Into an anime chumbucket: succumbing to clickbait and breaking my heart

Your ads dare obscure even a part of my silver queen, *the* Masuzu Natsukawa?

[Chum is one of the sexier words in the English language… dead fish eyes glaring out of blood and guts. Oi, a weird start to one of the weirdest posts I’ve ever written…]

Fool me once, shame on you. Fool me twice, shame on me. Fool me three times… uhhh why am I covered in blood and fish guts? Where am I?

I stumbled into an internet chumbox the other day. You know, those 6-square ad spaces hosted by Taboola or Outbrain with clickbait titles like:

  • <popular television show> stars [sic] net worth? #<prime number> will shock you!
  • Doctors hate him! <target demographic> discovers one neat trick to <desirable health outcome>!
  • You won’t guess what <celebrity fleeing paparazzi> got caught on camera doing Again [sic]!
  • Grandma from <your IP-determined area> discovers disastrous flaw in Social Security!

Number 1 might have a photoshopped thumbnail of the sexiest cast member in a revealing pose, Number 2 some gross trypophobia-inducing body horror garbage, Number 3 an unrelated mugshot that looks nothing like the target celebrity, and Number 4 a stock photo of an old woman in front of a clip-art financial chart with some gold coins or something. Who knows, who cares.

Or at least, I didn’t care. Before last week, chum-ads had almost never captured my interest except to sneer at their exploitative badness. Ah, but this time I took in a mighty breath through my nostrils to hock up great snob and instead caught an irresistible scent in those blood-clouded waters: anime, “Neo Yokio Season 2: Premiere Date, Characters, Plot” from an entertainment news website called The Cinemaholic

Oh, I like Neo Yokio… did Netflix announce a second season to continue the Pink Christmas special? And next to it “Gakkou Gurashi Season 2: Premiere Date, Characters, Plot.” Oooh, yes yes yes, I love Gakkou Gurashi! After the live-action movie, will they adapt the rest of the series? But wait, huh? From Cinemaholic again? What’s going on here? Oh my god, oh my god, hold that thought: “Oreshura Season 2: Premiere Date, Characters, Plot” aaannnddd oohoo a picture of the Masuzu Natsukawa, my devilish queen. click click click.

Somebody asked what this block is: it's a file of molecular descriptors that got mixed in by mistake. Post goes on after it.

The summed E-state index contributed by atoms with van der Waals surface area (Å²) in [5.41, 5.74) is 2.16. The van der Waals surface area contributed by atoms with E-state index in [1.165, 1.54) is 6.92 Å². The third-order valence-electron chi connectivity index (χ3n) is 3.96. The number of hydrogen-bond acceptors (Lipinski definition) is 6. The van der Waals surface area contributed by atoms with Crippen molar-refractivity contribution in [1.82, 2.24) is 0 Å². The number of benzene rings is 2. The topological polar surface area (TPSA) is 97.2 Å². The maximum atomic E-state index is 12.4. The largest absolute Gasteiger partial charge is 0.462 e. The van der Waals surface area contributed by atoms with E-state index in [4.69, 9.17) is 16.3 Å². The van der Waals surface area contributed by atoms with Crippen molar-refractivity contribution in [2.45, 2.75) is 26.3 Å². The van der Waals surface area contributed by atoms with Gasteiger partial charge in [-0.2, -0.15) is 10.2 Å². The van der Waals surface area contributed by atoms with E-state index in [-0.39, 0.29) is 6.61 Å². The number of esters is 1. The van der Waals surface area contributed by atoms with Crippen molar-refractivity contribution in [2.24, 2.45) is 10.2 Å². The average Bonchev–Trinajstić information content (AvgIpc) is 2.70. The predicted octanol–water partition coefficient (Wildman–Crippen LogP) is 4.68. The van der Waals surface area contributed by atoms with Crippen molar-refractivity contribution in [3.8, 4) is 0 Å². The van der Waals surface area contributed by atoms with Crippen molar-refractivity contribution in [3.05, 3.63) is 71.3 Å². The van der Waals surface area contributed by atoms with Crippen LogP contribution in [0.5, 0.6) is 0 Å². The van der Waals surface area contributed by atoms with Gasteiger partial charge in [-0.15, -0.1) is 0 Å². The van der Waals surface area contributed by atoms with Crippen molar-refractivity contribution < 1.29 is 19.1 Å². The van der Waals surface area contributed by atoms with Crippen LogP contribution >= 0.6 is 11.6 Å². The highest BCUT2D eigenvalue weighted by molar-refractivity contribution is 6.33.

No. A mistake. ‘twas but a mirage borne of the blood-haze! The Cinemaholic had a harpoon waiting, ready to break my heart: “It is highly unlikely that Netflix will renew the show,” “We can’t guarantee anything,” “At this point, ‘Oreshura’ season 2 … seems like a distant dream”

Dearest Masuzu, I’m sorry — thrice pierced!

Continue reading “Into an anime chumbucket: succumbing to clickbait and breaking my heart”

Neo Yokio isn’t nonsense: Pink Christmas’s sardonic defense of season one’s satire

Neo Yokio Story Time with Kaz and Charles

Segments of the anime fandom just baffle me sometimes. If some archetypical forum trawler doesn’t understand something, it’s bad, unless it’s funny-bad. Then it becomes a whole new level of empty stupidity: a meme that pollutes discussion with non-sequitur, conversation-ending image macros. I’m swatting at an imaginary composite of anonymous annoyances, but if you frequent online fan sites, I think you know the type.